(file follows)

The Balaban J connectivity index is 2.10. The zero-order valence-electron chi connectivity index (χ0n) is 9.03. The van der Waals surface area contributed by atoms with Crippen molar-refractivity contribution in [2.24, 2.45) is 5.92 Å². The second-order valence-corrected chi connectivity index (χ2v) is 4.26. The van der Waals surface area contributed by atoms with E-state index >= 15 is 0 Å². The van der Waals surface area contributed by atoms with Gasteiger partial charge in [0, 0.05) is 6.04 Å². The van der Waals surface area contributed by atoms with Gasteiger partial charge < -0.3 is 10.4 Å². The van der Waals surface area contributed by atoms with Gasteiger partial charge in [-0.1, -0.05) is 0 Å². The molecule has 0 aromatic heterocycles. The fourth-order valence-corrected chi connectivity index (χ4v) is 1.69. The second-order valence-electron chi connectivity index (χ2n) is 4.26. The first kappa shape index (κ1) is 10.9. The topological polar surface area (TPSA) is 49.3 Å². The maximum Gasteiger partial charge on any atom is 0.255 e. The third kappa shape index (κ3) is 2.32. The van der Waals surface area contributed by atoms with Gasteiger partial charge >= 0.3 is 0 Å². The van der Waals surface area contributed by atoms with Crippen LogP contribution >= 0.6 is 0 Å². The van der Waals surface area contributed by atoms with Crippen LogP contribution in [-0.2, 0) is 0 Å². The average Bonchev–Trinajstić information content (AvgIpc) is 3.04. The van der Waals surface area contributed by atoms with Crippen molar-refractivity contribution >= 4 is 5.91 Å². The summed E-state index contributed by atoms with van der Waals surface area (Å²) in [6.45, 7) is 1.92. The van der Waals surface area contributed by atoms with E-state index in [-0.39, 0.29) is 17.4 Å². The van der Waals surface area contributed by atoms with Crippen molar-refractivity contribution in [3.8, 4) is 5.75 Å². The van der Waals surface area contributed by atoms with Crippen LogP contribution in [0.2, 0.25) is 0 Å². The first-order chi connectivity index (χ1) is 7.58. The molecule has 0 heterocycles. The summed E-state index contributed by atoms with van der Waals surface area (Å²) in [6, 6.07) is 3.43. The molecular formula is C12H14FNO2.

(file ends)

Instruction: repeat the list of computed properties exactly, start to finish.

The Balaban J connectivity index is 2.10. The zero-order valence-electron chi connectivity index (χ0n) is 9.03. The van der Waals surface area contributed by atoms with Crippen molar-refractivity contribution in [2.24, 2.45) is 5.92 Å². The second-order valence-corrected chi connectivity index (χ2v) is 4.26. The van der Waals surface area contributed by atoms with E-state index >= 15 is 0 Å². The van der Waals surface area contributed by atoms with Gasteiger partial charge in [0, 0.05) is 6.04 Å². The van der Waals surface area contributed by atoms with Gasteiger partial charge < -0.3 is 10.4 Å². The van der Waals surface area contributed by atoms with Gasteiger partial charge in [-0.1, -0.05) is 0 Å². The molecule has 0 aromatic heterocycles. The fourth-order valence-corrected chi connectivity index (χ4v) is 1.69. The second-order valence-electron chi connectivity index (χ2n) is 4.26. The first kappa shape index (κ1) is 10.9. The topological polar surface area (TPSA) is 49.3 Å². The maximum Gasteiger partial charge on any atom is 0.255 e. The third kappa shape index (κ3) is 2.32. The van der Waals surface area contributed by atoms with Gasteiger partial charge >= 0.3 is 0 Å². The van der Waals surface area contributed by atoms with Crippen LogP contribution >= 0.6 is 0 Å². The van der Waals surface area contributed by atoms with Crippen LogP contribution in [-0.2, 0) is 0 Å². The average Bonchev–Trinajstić information content (AvgIpc) is 3.04. The van der Waals surface area contributed by atoms with Crippen molar-refractivity contribution >= 4 is 5.91 Å². The summed E-state index contributed by atoms with van der Waals surface area (Å²) in [6.45, 7) is 1.92. The van der Waals surface area contributed by atoms with E-state index in [-0.39, 0.29) is 17.4 Å². The van der Waals surface area contributed by atoms with Crippen molar-refractivity contribution in [3.8, 4) is 5.75 Å². The van der Waals surface area contributed by atoms with Crippen LogP contribution in [0.2, 0.25) is 0 Å². The first-order chi connectivity index (χ1) is 7.58. The molecule has 0 heterocycles. The summed E-state index contributed by atoms with van der Waals surface area (Å²) in [6, 6.07) is 3.43. The molecular formula is C12H14FNO2.